I understand what you mean by PMS and criticizing its inadequacy (I did read your original post on it, but I was working on a presentation for class, so I didn't have time to respond). Anyway, my criticism is that, even if we grant the inadequacy of PMS, the Catholic also has problems within his own system in determining what is doctrine, indeed, dogma. Hence, the PMRC is curiously unclear when it comes to the things I listed. I can grant the problems in interpreting scripture, but I see similar problems in interpreting Catholic dogma, which are particularly problematic given the Catholic Church's claims about herself. is a historical accident that is not mere coincidence that Christians first began to reject the doctrine only with the advent of individualism, along with the rise of materialism, and empiricism, during the Enlightenment. To be suddenly told, after 1500 years, that the Christian community has completely misunderstood the "plain meaning of the Scriptures" and low and behold there is a tiny little community of believers in Northwestern Europe who have the light of divine truth in their possession is, well, stretching things a bit.

I simply don't read history that way. As a Protestant, even Reformed, I can see many of the early church fathers' statements on the body and blood of Christ as fully in-line with my beliefs, b/c I don't presume them to believe in any sort of physical change (though maybe some did, I don't know), so "the host becomes the body of Christ" can be interpreted along fully spiritual lines. In fact, I could probably even accept Transubstantiation (oddly enough) given the way most Catholic theologians (conservative and liberal) explain it. The "scandal," to which I've spoken before, of Transubstantiation for the Reformers was that it was conceived physically, corporally, or whatever you want to call it. I can't imagine it being that big of a deal if everyone knew that the RCC doctrine means that some sort of non-material reality apart from every physical property that we can determine is what is switched-out at the concecration. The Protestant "Jesus spiritually gives himself to us in the receiving of the host" could fit into such a conception. Certainly most Lutherans would be fine with such "Transubstantiation" since all they wanted to do was preserve the physical reality of the host and wine. Also, we can't just say that for 1500 years "the Church" believed such-and-such until some know-it-alls in the North made a fuss. Substantial change (and what it means) was debated long before Luther and continues within the RCC. As well, the Eastern disputes with the West on substantial change can't be dismissed as relatively unimportant when compared with the RCC v. Protestant interpretations, especially when it was Eastern criticisms that the Reformers appropriated.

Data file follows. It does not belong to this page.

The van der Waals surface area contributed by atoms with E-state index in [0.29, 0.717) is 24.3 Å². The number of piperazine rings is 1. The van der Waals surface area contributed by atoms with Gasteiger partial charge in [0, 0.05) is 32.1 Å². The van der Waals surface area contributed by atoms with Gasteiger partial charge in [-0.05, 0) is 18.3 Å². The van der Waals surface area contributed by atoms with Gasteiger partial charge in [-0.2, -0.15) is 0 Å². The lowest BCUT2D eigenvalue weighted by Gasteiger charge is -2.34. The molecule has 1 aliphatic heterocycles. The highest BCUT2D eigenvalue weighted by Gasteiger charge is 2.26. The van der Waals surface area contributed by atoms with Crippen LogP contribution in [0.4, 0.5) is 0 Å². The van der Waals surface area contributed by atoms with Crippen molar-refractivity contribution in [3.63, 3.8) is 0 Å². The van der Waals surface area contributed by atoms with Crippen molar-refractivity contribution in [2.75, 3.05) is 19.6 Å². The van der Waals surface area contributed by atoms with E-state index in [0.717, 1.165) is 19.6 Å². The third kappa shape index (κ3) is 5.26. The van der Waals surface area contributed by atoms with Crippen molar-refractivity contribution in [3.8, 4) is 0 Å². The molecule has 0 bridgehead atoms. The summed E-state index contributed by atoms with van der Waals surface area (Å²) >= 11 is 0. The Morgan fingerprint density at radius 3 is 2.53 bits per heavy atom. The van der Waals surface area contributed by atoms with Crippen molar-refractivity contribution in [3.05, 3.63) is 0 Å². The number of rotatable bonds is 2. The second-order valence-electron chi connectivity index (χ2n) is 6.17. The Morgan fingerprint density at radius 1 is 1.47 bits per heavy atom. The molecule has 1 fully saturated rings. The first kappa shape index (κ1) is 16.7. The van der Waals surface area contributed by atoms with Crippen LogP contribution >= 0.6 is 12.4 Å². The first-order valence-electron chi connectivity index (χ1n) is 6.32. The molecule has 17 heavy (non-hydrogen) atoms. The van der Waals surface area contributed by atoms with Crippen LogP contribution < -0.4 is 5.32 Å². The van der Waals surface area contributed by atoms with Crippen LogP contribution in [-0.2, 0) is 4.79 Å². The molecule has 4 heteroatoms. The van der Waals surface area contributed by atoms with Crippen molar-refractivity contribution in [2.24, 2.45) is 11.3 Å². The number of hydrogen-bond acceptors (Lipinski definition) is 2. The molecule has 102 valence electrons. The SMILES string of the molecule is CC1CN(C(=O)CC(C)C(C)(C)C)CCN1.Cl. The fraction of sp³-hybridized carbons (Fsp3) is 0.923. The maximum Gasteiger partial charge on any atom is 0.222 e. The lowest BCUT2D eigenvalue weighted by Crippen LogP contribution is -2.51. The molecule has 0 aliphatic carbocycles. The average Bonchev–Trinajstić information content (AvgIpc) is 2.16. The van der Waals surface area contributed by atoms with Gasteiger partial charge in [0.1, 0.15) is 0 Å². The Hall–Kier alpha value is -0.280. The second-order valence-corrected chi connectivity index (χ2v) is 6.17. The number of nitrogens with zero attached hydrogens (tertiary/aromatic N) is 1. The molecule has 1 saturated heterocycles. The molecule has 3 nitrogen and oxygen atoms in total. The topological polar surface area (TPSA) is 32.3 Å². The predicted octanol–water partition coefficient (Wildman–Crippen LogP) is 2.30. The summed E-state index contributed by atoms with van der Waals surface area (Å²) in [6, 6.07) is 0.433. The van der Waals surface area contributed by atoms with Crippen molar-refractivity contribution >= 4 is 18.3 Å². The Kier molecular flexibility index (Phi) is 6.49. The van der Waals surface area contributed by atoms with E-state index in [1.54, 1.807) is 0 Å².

Strider said…
Given that eucharistic theology is one of the few things I know a little (just a little, I grant), I'd like to comment on Kevin's statement that the Reformed understanding of eucharistic presence (and here I guess he is probably thinking of Calvin) can find strong support in the theological and liturgical tradition.